On Valentine's Day, I wanted to create a personalized valentine card for my beautiful chinese wife. The character you see above is chinese for "love". That seemed appropriate enough. I wanted to make something nice, and make it myself. Why not use HD Instance? Nothin' says lovin' like rendering a valentine with software you wrote yourself :)
Balloons came to mind. I roughed out a heart shape using quads, and extruded it to get the right puffiness.
Converting the polys to subpatches allowed me to tweak the shape until it was cutesy enough.
I subdivided with "metaform" mode once to allow me to tweak the shape at a higher resolution. I selected the points around the edges, and I scaled them down a bit on the Z axis to give the balloon a rounder shape. I'm going to leave this as subpatches for rendering.
Next I texture mapped the love character onto the balloon. I actually used it as an alpha mask to map a golden character onto a red background. You can see my two gradient layers under the image layer. These are red on the bottom and gold on top. Inside modeler, I used the Texture display mode so I could get real-time feedback from the image map position and size. Piece of cake.
In a new object, I sprayed some points which I'll use to place the balloons using HD Instance. I also merged points with an absolute distance a little larger than my balloon, to make sure the balloons don't run into each other.
I loaded up the two objects and set both of them to dissolve 100%. I don't want the original objects to render; I just want the instances. Next I slapped HD Instance onto the points object, and set it to clone the heart balloon object with a little bit of random rotation variation. Using the bounding box preview as a guide, I moved the points object around until the balloons seemed to be arranged nicely on the screen. Then I threw in the HD Instance volumetric and hit render.
After some test renders and surface tweaking, I threw in a cloud image in the backdrop, which I had previously adjusted in Photoshop to agree more with the balloons. That's my backdrop!
The idea for the foreground was to have a mass of smaller balloons spelling out "love". This is easiest to do with weight maps, so the first thing to do is put the image in the backgound in Modeler and set the view mode to Wireframe so I can trace over it. Then I created a box with enough subdivisions to resolve the details in the character, but not too many subdivisions because I don't want the balloons to be too small.
Next I carefully selected points that I thought would best represent the character. I deviated a little from the original in places where I didn't have enough resolution.
Here's the neat part. Switching the view mode to Weight Shade mode, I created a new weightmap called "love", and cleared it. Then I used the Set Map Value tool to set the value at my selected points to 100%.
A sudden spark of inspiration had me create a second weightmap called "heart", and I drew weights in the shape of a heart. I decided that the heart would contain red balloons, and the character would be written using gold balloons. So I went back to my heart balloon object, and saved a new object with a red heart on layer 1 and a gold heart on layer 2. I could have used separate object files, but putting them on separate layers works too.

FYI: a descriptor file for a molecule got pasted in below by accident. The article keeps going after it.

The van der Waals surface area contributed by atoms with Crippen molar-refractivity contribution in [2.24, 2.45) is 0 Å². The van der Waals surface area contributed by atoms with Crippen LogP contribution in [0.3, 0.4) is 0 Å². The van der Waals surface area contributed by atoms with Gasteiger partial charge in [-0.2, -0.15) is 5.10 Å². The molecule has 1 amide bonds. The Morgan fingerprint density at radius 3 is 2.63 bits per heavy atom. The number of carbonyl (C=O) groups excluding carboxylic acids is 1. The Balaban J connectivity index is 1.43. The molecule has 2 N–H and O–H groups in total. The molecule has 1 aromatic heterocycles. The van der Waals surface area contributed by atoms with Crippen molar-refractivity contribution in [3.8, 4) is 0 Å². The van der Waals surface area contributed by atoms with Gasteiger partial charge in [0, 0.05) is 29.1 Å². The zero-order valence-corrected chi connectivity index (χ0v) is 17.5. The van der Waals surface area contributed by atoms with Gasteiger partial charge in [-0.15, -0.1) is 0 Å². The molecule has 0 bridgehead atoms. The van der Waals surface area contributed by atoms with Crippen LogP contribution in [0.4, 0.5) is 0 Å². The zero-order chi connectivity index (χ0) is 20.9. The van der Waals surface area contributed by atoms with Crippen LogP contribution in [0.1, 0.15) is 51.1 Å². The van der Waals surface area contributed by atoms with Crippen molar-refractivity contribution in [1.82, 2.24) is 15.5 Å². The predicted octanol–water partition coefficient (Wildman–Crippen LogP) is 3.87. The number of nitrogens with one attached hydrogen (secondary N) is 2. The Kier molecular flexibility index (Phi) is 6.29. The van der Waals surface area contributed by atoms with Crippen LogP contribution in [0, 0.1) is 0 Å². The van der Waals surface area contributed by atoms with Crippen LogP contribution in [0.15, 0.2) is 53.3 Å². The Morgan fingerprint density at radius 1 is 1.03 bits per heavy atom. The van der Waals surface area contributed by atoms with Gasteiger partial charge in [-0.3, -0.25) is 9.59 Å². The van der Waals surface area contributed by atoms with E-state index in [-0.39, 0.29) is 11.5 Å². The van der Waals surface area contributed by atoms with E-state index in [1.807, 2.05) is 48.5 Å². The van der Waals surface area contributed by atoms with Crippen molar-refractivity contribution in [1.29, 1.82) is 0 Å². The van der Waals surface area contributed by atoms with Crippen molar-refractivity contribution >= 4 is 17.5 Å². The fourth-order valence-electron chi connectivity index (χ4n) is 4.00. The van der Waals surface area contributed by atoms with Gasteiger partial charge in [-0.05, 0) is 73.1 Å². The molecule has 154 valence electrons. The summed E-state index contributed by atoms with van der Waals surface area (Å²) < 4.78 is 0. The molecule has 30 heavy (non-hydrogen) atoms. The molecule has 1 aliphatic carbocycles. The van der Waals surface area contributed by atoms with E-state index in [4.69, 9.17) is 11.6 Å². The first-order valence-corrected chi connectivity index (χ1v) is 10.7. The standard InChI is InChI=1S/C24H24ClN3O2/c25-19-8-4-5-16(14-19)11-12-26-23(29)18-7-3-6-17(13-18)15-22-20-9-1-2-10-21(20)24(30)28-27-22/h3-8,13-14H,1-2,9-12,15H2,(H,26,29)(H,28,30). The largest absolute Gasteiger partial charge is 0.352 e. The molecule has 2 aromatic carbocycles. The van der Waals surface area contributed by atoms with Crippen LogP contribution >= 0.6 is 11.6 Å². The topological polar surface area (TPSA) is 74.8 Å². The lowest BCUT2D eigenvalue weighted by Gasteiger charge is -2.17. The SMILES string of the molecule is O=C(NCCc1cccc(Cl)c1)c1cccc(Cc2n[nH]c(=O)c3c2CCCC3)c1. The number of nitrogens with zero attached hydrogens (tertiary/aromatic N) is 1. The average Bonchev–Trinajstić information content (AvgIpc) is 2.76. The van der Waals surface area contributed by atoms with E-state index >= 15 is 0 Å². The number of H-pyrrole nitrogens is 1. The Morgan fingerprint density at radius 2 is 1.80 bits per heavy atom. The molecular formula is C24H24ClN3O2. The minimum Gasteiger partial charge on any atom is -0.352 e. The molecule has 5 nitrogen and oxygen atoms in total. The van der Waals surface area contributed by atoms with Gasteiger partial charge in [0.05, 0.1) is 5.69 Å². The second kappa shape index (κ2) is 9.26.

Okay, back in layout. I loaded up my red and gold balloons, and my box object with my weightmaps. Again I set all the dissolves to 100% to hide the originals from the render. I applied HD Instance to the box object, and set the emitter type to Points. I first set up the red balloon layer. I used some random rotation variation again, and this time some scale variation as well. I set the density weightmap to the "heart" map, so that only the points inside the heart shaped area would generate instances. The preview bounding boxes look about right.
Next I added another object to clone using the "Add Object" button. For my convenience, this copies the first object settings. I changed the object to clone to the gold balloon, and I changed the weightmap to the "love" map. Now, here's a trick for layering instances: if I just left things like that, then the points that had both heart and love maps at 100% would mix the red and gold balloons at a 1 to 1 ratio. That happens because both layers are set to density 100%. In order to basically guarantee that the gold balloons would override the red balloons, I set the gold balloons' layer density to 1000000%. This will give me a 1000000 to 100 ratio of gold to red balloons on those points, or 10000 to 1, which is good enough for this object. Finally, I noticed that my "love" weightmap extended out a little bit past my "heart" weightmap near the bottom of the character. This was easily fixed by applying the "heart" weight map in the size options. I could have gone back in and changed my weightmaps, but this was just a few clicks.
Okay, I still wanted more variation, so I applied a textured displacement map to the box object. I used a simple noise texture, which showed up nicely in the preview.
I added the backdrop from part 1 in the compositing panel. After a few test renders to tweak my surface gradients, I got a nice image.
Just to give you an idea of the resolution of my actual render, here is a detail close-up of some of the balloons. I rendered at 2000 by 2000 pixels, which got me about 300 DPI in print. HD Instance isn't at all intimidated by high resolutions. It laughs in the face of print res.
For final touches, I added a dreamy effect in Photoshop, with a little help from the foreground alpha channel. I also tossed in a dash of Unsharp Mask so it would show up better in print. This is the finished valentine! Best served with wine and chocolate.